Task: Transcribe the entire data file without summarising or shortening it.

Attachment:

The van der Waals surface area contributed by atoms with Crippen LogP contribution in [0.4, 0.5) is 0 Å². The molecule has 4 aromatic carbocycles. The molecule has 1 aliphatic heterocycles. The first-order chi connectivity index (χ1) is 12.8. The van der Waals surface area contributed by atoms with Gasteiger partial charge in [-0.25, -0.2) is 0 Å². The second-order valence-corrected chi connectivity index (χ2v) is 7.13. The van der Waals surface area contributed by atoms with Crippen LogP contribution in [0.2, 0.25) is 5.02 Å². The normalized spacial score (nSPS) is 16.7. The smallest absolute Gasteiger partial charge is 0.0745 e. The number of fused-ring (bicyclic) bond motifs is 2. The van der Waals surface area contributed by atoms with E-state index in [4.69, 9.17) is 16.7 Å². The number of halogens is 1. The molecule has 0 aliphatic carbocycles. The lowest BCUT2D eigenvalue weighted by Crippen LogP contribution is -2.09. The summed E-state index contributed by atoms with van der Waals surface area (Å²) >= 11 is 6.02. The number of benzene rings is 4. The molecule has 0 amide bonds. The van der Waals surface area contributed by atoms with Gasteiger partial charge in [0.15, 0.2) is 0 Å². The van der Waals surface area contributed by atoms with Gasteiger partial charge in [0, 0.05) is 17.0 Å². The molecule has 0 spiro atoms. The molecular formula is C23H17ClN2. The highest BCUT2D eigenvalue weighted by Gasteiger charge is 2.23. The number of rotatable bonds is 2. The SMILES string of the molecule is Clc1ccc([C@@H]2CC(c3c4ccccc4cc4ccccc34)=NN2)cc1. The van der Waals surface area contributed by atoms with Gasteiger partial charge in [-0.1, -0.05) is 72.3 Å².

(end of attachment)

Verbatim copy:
The van der Waals surface area contributed by atoms with Crippen LogP contribution in [0.4, 0.5) is 0 Å². The molecule has 4 aromatic carbocycles. The molecule has 1 aliphatic heterocycles. The first-order chi connectivity index (χ1) is 12.8. The van der Waals surface area contributed by atoms with Gasteiger partial charge in [-0.25, -0.2) is 0 Å². The second-order valence-corrected chi connectivity index (χ2v) is 7.13. The van der Waals surface area contributed by atoms with Crippen LogP contribution in [0.2, 0.25) is 5.02 Å². The normalized spacial score (nSPS) is 16.7. The smallest absolute Gasteiger partial charge is 0.0745 e. The number of fused-ring (bicyclic) bond motifs is 2. The van der Waals surface area contributed by atoms with E-state index in [4.69, 9.17) is 16.7 Å². The number of halogens is 1. The molecule has 0 aliphatic carbocycles. The lowest BCUT2D eigenvalue weighted by Crippen LogP contribution is -2.09. The summed E-state index contributed by atoms with van der Waals surface area (Å²) >= 11 is 6.02. The number of benzene rings is 4. The molecule has 0 amide bonds. The van der Waals surface area contributed by atoms with Gasteiger partial charge in [0.15, 0.2) is 0 Å². The van der Waals surface area contributed by atoms with Gasteiger partial charge in [0, 0.05) is 17.0 Å². The molecule has 0 spiro atoms. The molecular formula is C23H17ClN2. The highest BCUT2D eigenvalue weighted by Gasteiger charge is 2.23. The number of rotatable bonds is 2. The SMILES string of the molecule is Clc1ccc([C@@H]2CC(c3c4ccccc4cc4ccccc34)=NN2)cc1. The van der Waals surface area contributed by atoms with Gasteiger partial charge in [-0.1, -0.05) is 72.3 Å².